A few thoughts on XML and EDI

Richard Light richard at light.demon.co.uk
Mon Jun 2 15:06:37 BST 1997

In message <199706011613.MAA10043 at smtp2.erols.com>, Peat
<peat at erols.com> writes
>Advantages of including Electronic Data Interchange (EDI)
>entities with eXtensible Markup Language (XML)
>What could the EDI entities look like?
>The general format of the transaction would be described in HTML.  The EDI
>segments and elements could go something like this...
>DUNS Number:
> <or>
>DUNS Number:


Another approach (which is compatible with that used for the XML linking
specification) is to have attributes which identify certain elements as
holding EDI information.  That way, the EDI information is explicitly
labelled, and an XML processor can be asked to return it to an
application using standard API calls.

This approach means that the EDI information forms part of the logical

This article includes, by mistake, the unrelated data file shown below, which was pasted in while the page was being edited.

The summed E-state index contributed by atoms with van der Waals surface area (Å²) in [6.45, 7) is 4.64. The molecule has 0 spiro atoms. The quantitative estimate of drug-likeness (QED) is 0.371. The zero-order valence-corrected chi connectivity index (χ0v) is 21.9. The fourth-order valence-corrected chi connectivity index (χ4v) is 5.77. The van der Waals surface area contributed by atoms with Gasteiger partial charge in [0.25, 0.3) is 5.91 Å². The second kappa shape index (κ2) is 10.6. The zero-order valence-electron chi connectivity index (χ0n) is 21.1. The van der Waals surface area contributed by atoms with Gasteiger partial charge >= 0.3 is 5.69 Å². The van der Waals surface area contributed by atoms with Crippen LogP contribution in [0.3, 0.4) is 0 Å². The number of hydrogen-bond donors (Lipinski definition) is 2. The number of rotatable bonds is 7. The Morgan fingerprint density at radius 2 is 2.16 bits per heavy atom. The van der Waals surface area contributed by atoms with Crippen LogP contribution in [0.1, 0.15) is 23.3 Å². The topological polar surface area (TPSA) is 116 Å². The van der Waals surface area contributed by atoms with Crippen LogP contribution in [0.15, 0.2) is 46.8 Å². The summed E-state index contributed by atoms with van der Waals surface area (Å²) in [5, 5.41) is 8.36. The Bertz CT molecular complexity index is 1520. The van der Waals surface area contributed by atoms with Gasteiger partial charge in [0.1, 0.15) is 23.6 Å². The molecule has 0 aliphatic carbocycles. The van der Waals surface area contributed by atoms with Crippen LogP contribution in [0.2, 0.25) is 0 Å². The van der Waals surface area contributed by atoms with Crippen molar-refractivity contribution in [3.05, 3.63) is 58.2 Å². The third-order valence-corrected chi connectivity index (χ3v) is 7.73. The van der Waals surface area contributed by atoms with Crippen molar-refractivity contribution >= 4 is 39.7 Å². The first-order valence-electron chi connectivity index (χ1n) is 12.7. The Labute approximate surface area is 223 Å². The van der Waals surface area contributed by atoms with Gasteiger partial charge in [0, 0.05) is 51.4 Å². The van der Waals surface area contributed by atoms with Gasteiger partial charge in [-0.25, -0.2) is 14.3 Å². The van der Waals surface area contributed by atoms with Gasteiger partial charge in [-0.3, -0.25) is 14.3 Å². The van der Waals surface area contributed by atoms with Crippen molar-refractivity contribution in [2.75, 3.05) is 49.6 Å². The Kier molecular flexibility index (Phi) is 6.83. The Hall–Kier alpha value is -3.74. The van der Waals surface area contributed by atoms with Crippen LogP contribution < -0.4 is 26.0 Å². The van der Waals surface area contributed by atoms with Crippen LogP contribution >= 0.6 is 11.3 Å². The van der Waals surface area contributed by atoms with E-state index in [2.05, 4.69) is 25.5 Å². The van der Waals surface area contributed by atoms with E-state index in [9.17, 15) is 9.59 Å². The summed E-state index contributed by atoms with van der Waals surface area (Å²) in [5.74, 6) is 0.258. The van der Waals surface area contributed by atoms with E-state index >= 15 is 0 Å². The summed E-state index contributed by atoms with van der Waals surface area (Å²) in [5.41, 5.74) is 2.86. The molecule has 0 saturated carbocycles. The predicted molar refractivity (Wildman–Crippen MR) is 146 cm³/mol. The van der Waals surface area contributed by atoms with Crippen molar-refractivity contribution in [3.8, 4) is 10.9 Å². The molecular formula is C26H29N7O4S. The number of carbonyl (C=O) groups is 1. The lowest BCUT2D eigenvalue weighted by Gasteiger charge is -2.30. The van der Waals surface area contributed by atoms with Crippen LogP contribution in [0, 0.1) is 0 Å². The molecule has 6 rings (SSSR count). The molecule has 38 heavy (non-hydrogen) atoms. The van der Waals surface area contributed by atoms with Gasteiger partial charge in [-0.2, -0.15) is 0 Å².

structure of the XML document, rather than being a CDATA 'implant'.  It
also means that users can define their own element types to hold EDI
information, so long as they label them with the agreed attributes.
Furthermore, it allows them to use XML's built-in validation facilities
to check for structurally valid input, e.g.:

in the DTD:
<!ELEMENT DUNS-GROUP (N101, N102?, N103, N104) >

in the document:

Note that the EDI-TYPE information is declared once and once only, in
the DTD, and does not add to the markup overhead in the actual document.

Richard Light
SGML and Museum Information Consultancy
richard at light.demon.co.uk
3 Midfields Walk 
Burgess Hill
West Sussex RH15 8JA
tel. (44) 1444 232067

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